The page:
“The NC NAACP and its progressive partners are using the flag and the constitution in part because we want to enforce that these symbols belong to the people—not to political extremists, not to the Tea Party,” he says. “After all, this is not a Black-and-white thing—the extremist legislation in North Carolina isn’t doing anyone any favors except for maybe the top one percent. And the only reason so many North Carolina citizens are still voting against their interests is because they’ve been strategically handed racism and homophobia and antiwoman rhetoric—packaged nicely as ‘family values’— to make them feel like they have any power at all.” Zellner adds that, in fact, Barber coined “Moral Monday” very intentionally, in hopes that it might make people think of the “Moral Majority.”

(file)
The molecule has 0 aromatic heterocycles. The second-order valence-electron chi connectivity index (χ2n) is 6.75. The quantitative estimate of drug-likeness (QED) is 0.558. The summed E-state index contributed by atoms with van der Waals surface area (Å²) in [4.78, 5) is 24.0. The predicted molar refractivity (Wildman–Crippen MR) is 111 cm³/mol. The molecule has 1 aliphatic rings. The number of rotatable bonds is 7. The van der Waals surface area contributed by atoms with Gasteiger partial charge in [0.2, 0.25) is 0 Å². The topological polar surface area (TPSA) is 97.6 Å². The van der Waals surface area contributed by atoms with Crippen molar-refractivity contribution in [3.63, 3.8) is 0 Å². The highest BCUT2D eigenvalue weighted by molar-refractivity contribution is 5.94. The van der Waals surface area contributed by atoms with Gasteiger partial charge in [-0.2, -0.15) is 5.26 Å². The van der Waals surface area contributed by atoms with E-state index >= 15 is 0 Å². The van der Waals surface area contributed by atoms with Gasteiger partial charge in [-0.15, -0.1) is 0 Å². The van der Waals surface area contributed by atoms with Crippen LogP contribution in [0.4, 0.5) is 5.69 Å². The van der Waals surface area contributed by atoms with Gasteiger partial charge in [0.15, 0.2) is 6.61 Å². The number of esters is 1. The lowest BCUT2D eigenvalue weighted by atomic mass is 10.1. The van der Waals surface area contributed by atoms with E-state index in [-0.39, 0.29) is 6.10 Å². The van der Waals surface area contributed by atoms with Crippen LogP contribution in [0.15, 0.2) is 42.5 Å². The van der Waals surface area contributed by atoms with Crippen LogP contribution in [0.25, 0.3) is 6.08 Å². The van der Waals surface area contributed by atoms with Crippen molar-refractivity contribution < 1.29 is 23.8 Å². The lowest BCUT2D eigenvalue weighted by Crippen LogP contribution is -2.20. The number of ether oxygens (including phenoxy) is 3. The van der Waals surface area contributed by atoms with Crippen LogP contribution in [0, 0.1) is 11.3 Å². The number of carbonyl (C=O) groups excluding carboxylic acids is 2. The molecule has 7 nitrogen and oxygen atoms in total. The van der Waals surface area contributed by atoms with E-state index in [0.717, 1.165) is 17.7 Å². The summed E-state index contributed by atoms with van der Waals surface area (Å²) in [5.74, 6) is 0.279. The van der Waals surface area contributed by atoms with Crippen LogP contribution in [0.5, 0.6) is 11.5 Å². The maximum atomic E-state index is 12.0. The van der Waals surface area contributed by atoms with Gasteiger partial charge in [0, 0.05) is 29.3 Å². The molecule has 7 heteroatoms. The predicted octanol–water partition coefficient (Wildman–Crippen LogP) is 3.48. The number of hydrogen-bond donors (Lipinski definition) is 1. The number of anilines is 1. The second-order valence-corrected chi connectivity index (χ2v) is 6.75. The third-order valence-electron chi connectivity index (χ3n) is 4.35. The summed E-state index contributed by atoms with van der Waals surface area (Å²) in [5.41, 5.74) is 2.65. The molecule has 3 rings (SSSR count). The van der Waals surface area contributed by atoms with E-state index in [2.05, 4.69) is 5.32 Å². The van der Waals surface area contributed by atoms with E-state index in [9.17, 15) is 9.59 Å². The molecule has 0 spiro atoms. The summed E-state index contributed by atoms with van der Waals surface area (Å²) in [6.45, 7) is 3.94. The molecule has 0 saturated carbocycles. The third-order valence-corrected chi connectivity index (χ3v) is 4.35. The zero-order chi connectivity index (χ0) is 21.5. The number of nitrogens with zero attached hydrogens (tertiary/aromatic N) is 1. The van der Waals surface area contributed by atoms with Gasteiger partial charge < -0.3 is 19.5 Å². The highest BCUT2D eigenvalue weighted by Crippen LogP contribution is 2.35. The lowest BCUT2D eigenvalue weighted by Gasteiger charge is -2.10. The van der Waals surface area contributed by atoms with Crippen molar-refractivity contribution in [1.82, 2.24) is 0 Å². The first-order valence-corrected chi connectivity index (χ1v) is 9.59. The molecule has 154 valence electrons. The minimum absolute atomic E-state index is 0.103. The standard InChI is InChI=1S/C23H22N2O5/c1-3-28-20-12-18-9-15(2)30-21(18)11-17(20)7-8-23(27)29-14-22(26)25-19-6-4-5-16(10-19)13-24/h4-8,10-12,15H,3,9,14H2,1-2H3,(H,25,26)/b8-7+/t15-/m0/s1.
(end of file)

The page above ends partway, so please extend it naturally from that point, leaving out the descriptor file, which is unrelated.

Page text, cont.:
Zellner says that up until now, it’s been financially supported interest groups that have managed to commandeer working-class, populist lingo, and that they’ve in fact used such rhetoric to hurt working-class Americans. “It’s a flimflam that’s been going on for four centuries in the United States,” he says. “Consider slavery—it wasn’t the planters out there fighting for the Confederacy; most people in the South didn’t even have slaves, but there they were, giving their lives for the very cause of slavery.”

While Freedom Summer of 1964 garnered attention, support, and even guest visits from the likes of actors Sidney Poitier, Harry Belafonte, and Marlon Brando, Zellner believes such star power wouldn’t be prudent for the Moral Movement. “Beyoncé and Jay-Z have expressed some interest in speaking out on behalf of it,” he says, noting that the Moral Movement enjoys behind-the-scenes support from high-profile names, “but it’s probably best that we keep it that way, so as not to alienate the people on the ground, here in North Carolina.”